Much of the country is under lockdown, but millions of Congolese rely on the informal economy to survive and live life on the margins with little to no social safety net.
“Since the declaration of the first case of Covid-19 in the DR Congo, prejudices and false information have been circulating about the virus in the capital Kinshasa,” says Justin Makangara, one of the Congolese photographers.
“One of the most widespread beliefs is that Covid-19 is a ‘disease of the rich’.
“In the megalopolis of Kinshasa, several prejudices have developed, including the stigmatisation of certain minorities with statements such as ‘the Coronavirus is a punishment from God to the LGBT community’.
“Nevertheless, efforts are being made in the fight against the pandemic despite the socio-economic crisis the country is going through, with the production of masks made of wax fabrics and charities developing here and there to support the most vulnerable.”
Street vendors, traders and motorcycle-taxi drivers rely on what they earn for the day and frequently lack property or savings.
According to the UN, nearly half of all workers throughout the African continent could lose their jobs.
“As a young Congolese photographer, I am proud to play an active role in the fight against this global pandemic,” said contributor Moses Sawasawa.
“[Congo in Conversation] provides an outlet for me to forget the precarious political situation that has affected my province for more than a decade and to prove to the whole world that, despite the war, young Congolese people possess many talents.
“To me, a positive of this pandemic is that I can truly show what the population is going through in this period of crisis as well as highlight the precarious economic and social situation my country is experiencing.”
Covid-19 is not the only outbreak of disease which DR Congo is currently grappling with.
Since January 2019, more than 6,500 children have died from measles in the country, and 335,000 others have been infected, according to the latest World Health Organization (WHO) data.
Over the past 18 months, the country has been dealing with the second-worst Ebola epidemic in history – 3,453 cases and 2,273 deaths.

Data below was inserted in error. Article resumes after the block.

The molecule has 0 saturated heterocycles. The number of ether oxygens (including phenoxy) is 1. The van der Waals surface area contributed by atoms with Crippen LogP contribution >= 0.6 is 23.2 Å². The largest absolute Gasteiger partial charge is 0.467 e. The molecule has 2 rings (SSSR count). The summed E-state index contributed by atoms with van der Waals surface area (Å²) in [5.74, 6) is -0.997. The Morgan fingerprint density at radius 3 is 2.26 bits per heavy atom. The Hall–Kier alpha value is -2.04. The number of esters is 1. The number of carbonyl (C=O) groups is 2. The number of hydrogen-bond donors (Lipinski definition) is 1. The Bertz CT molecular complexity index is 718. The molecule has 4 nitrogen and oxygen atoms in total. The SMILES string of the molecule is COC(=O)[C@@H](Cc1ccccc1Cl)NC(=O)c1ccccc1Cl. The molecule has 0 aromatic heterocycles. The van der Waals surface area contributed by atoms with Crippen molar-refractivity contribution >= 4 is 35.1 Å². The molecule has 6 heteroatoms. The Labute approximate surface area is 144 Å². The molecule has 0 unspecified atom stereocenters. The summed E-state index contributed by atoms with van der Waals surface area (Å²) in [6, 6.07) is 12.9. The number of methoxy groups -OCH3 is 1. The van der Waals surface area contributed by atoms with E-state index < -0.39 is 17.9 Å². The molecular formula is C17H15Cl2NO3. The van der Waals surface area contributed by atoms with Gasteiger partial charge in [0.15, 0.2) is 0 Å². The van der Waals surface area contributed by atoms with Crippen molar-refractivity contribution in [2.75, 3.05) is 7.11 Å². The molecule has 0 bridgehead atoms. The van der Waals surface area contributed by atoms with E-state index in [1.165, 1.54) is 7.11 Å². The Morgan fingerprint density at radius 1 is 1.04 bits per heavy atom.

“If you take a look at the youth of the country, they are taking matters into their own hands,” says O’Reilly.
“They’re not accepting poor governance or human rights abuses that are very common.”
“[The youth are] taking on roles that a government normally should, in terms of educating the population about health concerns and how to prevent catching Covid-19.
“And because of Congo’s experience with Ebola virus, it is in some ways quite well prepared for dealing with another viral problem.”
Kampala, Uganda — A 9-year-old Congolese girl who tested positive for Ebola in neighboring Uganda has died, officials said Friday, as the World Health Organization said that the outbreak has neared 3,000 cases.
The young girl’s body will be repatriated with her mother back to Congo for a funeral, according to Dr. Eddy Kasenda, Ebola representative in the Congolese border town of Kasindi.
“We are finalizing the administrative formalities so that the body is repatriated and buried here in Congo, her native country,” said Kasenda. “We are collaborating with the health services of neighboring Uganda and we will strengthen the sanitary measures here in Kasindi.”
A Ugandan official at the hospital where the girl had been in isolation confirmed her death overnight. He spoke on condition of anonymity because he was not authorized to speak to reporters.
The girl, who was traveling with her mother, was identified at a border screening Wednesday as a possible Ebola patient and isolated.